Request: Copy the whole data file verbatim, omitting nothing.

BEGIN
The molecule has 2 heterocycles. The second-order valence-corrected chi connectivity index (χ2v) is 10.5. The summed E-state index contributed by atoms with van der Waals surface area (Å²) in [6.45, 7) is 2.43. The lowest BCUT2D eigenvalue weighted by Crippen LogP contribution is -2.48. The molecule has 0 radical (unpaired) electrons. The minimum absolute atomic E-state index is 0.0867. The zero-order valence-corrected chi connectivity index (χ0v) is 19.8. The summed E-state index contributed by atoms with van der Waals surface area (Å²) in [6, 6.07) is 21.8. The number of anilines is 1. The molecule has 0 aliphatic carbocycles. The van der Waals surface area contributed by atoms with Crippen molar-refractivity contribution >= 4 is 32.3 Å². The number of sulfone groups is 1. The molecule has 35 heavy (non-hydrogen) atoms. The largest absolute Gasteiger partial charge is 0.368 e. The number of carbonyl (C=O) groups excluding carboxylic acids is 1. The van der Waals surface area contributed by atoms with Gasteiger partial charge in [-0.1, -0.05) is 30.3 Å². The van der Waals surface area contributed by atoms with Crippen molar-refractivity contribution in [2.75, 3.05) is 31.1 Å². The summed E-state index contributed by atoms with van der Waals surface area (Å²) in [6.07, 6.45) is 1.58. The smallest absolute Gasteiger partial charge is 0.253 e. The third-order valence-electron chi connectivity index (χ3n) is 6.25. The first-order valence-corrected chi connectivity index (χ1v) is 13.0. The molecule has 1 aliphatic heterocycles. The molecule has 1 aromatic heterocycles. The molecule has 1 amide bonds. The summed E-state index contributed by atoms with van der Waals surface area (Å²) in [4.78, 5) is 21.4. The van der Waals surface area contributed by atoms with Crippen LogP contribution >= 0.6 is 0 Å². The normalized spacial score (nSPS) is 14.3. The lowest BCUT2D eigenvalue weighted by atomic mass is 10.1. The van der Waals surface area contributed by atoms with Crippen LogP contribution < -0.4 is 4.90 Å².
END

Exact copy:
The molecule has 2 heterocycles. The second-order valence-corrected chi connectivity index (χ2v) is 10.5. The summed E-state index contributed by atoms with van der Waals surface area (Å²) in [6.45, 7) is 2.43. The lowest BCUT2D eigenvalue weighted by Crippen LogP contribution is -2.48. The molecule has 0 radical (unpaired) electrons. The minimum absolute atomic E-state index is 0.0867. The zero-order valence-corrected chi connectivity index (χ0v) is 19.8. The summed E-state index contributed by atoms with van der Waals surface area (Å²) in [6, 6.07) is 21.8. The number of anilines is 1. The molecule has 0 aliphatic carbocycles. The van der Waals surface area contributed by atoms with Crippen molar-refractivity contribution >= 4 is 32.3 Å². The number of sulfone groups is 1. The molecule has 35 heavy (non-hydrogen) atoms. The largest absolute Gasteiger partial charge is 0.368 e. The number of carbonyl (C=O) groups excluding carboxylic acids is 1. The van der Waals surface area contributed by atoms with Gasteiger partial charge in [-0.1, -0.05) is 30.3 Å². The van der Waals surface area contributed by atoms with Crippen molar-refractivity contribution in [2.75, 3.05) is 31.1 Å². The summed E-state index contributed by atoms with van der Waals surface area (Å²) in [6.07, 6.45) is 1.58. The smallest absolute Gasteiger partial charge is 0.253 e. The third-order valence-electron chi connectivity index (χ3n) is 6.25. The first-order valence-corrected chi connectivity index (χ1v) is 13.0. The molecule has 1 aliphatic heterocycles. The molecule has 1 aromatic heterocycles. The molecule has 1 amide bonds. The summed E-state index contributed by atoms with van der Waals surface area (Å²) in [4.78, 5) is 21.4. The van der Waals surface area contributed by atoms with Crippen LogP contribution >= 0.6 is 0 Å². The normalized spacial score (nSPS) is 14.3. The lowest BCUT2D eigenvalue weighted by atomic mass is 10.1. The van der Waals surface area contributed by atoms with Crippen LogP contribution < -0.4 is 4.90 Å².